Yield: approx. 3 dozen rolls

4 1/2 tsp instant yeast (or 2 pkg active dry yeast)
1/3 cup sugar
2 cups warm water
5 1/2-6 1/2 cups of flour, divided
2 tsp table salt
1 whole egg
1/3 cup shortening, melted and cooled slightly
egg yolk wash (one yolk and 1 TBS water) optional

If using active dry yeast, mix the yeast, water, and sugar together first until it become frothy. If using instant, you can simply mix the ingredients together. Add 4 cups of the flour to the yeast, water, and sugar. Stir together and then add the salt, egg, and shortening. Add as much of the remaining flour as is necessary to make a soft dough. Knead a couple of minutes until the dough is smooth. It will still be sticky at this point, but once it rises in the refrigerator, it will be a nice dough to handle.

Place the mixed dough in a greased bowl, at least 4 quarts in size. Cover the bowl and place in the refrigerator for two hours or until doubled in size. If you want to store the dough at this point, punch it down and put it back in the refrigerator or in the freezer. If you are ready to make rolls, dump the dough out and punch it down. Cut the dough into strips to make shaping easier. Cut the strips into small pieces such that when you roll each piece into a sphere it's about 3/4 of an inch in diameter. Spray a muffin tin with oil and place three of the dough balls in each cup. Cover with plastic wrap and let rise in a warm place until double, about an hour. Brush the tops with egg wash and bake at 400F for about 12 minutes or until nice and golden. Remove from the oven and let cool a few minutes before removing from tins.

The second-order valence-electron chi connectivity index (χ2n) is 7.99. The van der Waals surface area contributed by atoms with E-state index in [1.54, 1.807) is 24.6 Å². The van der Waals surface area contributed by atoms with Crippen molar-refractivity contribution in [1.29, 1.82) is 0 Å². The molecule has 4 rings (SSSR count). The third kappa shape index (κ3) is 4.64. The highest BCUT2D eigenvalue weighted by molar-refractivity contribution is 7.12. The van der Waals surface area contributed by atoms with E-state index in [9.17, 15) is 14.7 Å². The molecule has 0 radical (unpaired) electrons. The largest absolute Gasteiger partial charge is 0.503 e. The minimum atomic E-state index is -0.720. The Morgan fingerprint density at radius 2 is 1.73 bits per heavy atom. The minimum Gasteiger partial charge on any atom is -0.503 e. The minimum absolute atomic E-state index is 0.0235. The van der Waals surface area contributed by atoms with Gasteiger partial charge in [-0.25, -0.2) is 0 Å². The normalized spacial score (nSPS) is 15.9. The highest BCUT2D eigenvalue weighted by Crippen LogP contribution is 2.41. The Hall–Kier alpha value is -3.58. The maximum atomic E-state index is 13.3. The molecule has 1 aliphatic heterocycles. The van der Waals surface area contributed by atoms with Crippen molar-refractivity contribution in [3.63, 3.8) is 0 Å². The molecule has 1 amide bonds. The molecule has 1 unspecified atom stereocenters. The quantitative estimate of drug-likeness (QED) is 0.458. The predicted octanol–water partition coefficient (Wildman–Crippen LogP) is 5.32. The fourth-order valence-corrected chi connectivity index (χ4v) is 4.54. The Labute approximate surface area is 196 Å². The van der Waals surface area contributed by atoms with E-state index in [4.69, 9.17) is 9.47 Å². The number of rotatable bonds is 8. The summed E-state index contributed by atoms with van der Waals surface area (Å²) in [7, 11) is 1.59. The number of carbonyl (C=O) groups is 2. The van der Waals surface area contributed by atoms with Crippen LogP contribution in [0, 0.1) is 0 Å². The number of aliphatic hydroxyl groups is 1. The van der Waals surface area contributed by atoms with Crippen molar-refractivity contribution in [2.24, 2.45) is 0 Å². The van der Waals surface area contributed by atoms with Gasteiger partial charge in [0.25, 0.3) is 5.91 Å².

Thursday, December 13, 2012

Chocolate Pie


We had a guest for dinner last night; it was someone we hadn't seen in almost ten years! It was great to catch up and also a great excuse to have some fun in the kitchen. I made a shepherd's pie with chicken, salad, and some rolls (which I'll share with you in the next few days). For dessert, well, you know that's where my true passion lies, I wanted to go all out; I absolutely love baking!

I decided to go with making a chocolate pie. First, nearly everyone loves chocolate pudding, so I feel pretty confident that no one will turn down a chocolate pie when made. Secondly, I like the fact that I can make the  whole thing in advance... like a whole day in advance. It's perfect!

This is another one of those "put together" recipes that uses a handful of other recipes that I have already posted to end up with a fabulous new creation.